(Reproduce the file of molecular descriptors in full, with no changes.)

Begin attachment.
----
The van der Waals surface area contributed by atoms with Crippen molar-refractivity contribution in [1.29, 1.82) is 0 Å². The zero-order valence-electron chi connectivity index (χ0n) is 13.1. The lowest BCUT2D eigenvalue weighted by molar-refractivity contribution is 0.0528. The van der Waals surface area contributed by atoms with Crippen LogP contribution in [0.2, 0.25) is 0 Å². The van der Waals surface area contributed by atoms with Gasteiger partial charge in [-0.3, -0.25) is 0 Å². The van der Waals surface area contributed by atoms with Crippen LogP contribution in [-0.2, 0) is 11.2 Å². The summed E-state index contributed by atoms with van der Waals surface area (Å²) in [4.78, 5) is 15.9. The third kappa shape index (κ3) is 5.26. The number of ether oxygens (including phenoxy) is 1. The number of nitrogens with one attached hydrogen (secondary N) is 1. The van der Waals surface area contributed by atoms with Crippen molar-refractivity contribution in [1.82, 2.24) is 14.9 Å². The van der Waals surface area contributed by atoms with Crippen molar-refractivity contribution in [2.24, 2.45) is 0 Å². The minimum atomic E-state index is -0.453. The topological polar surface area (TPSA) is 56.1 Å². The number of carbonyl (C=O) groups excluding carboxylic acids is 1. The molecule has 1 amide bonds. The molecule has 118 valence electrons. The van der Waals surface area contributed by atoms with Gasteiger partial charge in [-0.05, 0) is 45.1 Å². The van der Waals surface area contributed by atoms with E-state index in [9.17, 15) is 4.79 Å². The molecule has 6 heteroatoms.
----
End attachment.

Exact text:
The van der Waals surface area contributed by atoms with Crippen molar-refractivity contribution in [1.29, 1.82) is 0 Å². The zero-order valence-electron chi connectivity index (χ0n) is 13.1. The lowest BCUT2D eigenvalue weighted by molar-refractivity contribution is 0.0528. The van der Waals surface area contributed by atoms with Crippen LogP contribution in [0.2, 0.25) is 0 Å². The van der Waals surface area contributed by atoms with Gasteiger partial charge in [-0.3, -0.25) is 0 Å². The van der Waals surface area contributed by atoms with Crippen LogP contribution in [-0.2, 0) is 11.2 Å². The summed E-state index contributed by atoms with van der Waals surface area (Å²) in [4.78, 5) is 15.9. The third kappa shape index (κ3) is 5.26. The number of ether oxygens (including phenoxy) is 1. The number of nitrogens with one attached hydrogen (secondary N) is 1. The van der Waals surface area contributed by atoms with Crippen molar-refractivity contribution in [1.82, 2.24) is 14.9 Å². The van der Waals surface area contributed by atoms with Crippen molar-refractivity contribution in [2.24, 2.45) is 0 Å². The minimum atomic E-state index is -0.453. The topological polar surface area (TPSA) is 56.1 Å². The number of carbonyl (C=O) groups excluding carboxylic acids is 1. The molecule has 1 amide bonds. The molecule has 118 valence electrons. The van der Waals surface area contributed by atoms with Gasteiger partial charge in [-0.05, 0) is 45.1 Å². The van der Waals surface area contributed by atoms with E-state index in [9.17, 15) is 4.79 Å². The molecule has 6 heteroatoms.